Lou Prato has covered Penn State sports for decades, written several books about Penn State Football, and was even the first director of the Penn State All Sports Museum. But he started covering the team as a reporter for the Collegian when Joe Paterno was just an Assistant Coach. He thinks there's more to this story than everyone knows. And he doesn't think Paterno was treated fairly during this process.
He says several people in the media, particularly the national media, made Paterno the villain instead of Sandusky in those early weeks. He said people made assumptions about guilt without enough information. He specifically pointed out the Sports Illustrated that featured Joe Paterno on the cover and only a small picture of Sandusky deeper inside.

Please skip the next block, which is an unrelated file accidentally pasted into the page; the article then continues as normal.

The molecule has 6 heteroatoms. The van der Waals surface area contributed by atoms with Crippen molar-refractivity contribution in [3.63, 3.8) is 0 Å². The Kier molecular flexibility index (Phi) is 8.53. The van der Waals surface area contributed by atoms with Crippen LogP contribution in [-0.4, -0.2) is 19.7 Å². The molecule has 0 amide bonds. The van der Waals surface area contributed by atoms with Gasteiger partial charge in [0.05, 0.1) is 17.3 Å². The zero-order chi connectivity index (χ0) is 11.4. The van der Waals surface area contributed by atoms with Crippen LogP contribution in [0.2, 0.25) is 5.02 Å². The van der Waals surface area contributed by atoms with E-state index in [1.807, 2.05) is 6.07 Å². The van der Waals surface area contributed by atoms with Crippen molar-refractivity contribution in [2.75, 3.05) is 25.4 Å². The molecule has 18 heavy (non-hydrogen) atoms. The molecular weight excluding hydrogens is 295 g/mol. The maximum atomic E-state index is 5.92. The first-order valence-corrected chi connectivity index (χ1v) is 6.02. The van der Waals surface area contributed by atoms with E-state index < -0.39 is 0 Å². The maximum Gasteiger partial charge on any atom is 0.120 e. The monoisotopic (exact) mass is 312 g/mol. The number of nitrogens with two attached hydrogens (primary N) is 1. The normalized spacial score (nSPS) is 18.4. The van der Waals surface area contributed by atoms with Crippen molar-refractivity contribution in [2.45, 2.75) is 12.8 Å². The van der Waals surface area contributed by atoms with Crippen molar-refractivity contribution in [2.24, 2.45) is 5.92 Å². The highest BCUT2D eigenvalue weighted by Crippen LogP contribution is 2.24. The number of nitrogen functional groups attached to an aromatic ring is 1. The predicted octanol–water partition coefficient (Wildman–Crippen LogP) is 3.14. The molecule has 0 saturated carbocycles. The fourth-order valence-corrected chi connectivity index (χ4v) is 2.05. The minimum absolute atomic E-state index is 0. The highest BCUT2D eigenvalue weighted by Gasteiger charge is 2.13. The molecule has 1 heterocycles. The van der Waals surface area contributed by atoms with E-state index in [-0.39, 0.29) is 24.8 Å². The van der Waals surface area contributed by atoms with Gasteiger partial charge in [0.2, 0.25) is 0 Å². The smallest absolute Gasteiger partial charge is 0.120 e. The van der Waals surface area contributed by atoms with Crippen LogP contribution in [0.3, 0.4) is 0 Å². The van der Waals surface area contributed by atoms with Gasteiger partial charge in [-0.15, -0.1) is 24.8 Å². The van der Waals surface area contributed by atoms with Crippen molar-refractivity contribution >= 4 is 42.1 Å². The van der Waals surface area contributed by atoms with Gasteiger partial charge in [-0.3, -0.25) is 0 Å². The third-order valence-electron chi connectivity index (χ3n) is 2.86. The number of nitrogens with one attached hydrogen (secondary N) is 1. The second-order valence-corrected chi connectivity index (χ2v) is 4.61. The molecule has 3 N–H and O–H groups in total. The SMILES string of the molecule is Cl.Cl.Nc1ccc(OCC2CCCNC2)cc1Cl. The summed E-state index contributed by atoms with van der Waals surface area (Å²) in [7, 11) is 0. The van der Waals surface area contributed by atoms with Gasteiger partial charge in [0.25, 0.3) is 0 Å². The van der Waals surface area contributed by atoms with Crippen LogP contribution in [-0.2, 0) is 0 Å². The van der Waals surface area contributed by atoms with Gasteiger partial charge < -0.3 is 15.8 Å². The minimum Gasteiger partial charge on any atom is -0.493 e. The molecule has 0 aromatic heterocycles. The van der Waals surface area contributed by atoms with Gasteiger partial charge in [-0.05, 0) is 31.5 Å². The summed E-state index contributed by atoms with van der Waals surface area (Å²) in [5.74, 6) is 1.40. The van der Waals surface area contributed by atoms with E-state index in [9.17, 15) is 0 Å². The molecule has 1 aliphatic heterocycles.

With Paterno's passing much of the negative attention has shifted away from him. A Seton Hall Sports Poll in November showed 55% of people agreed with the Board of Trustees' decision to fire Paterno. This week only 42% agree.
Prato wants people to let the whole story come out, before they decide who's guilty of what. He says Joe was not a saint, but he was a lot closer than some of his critics in the media.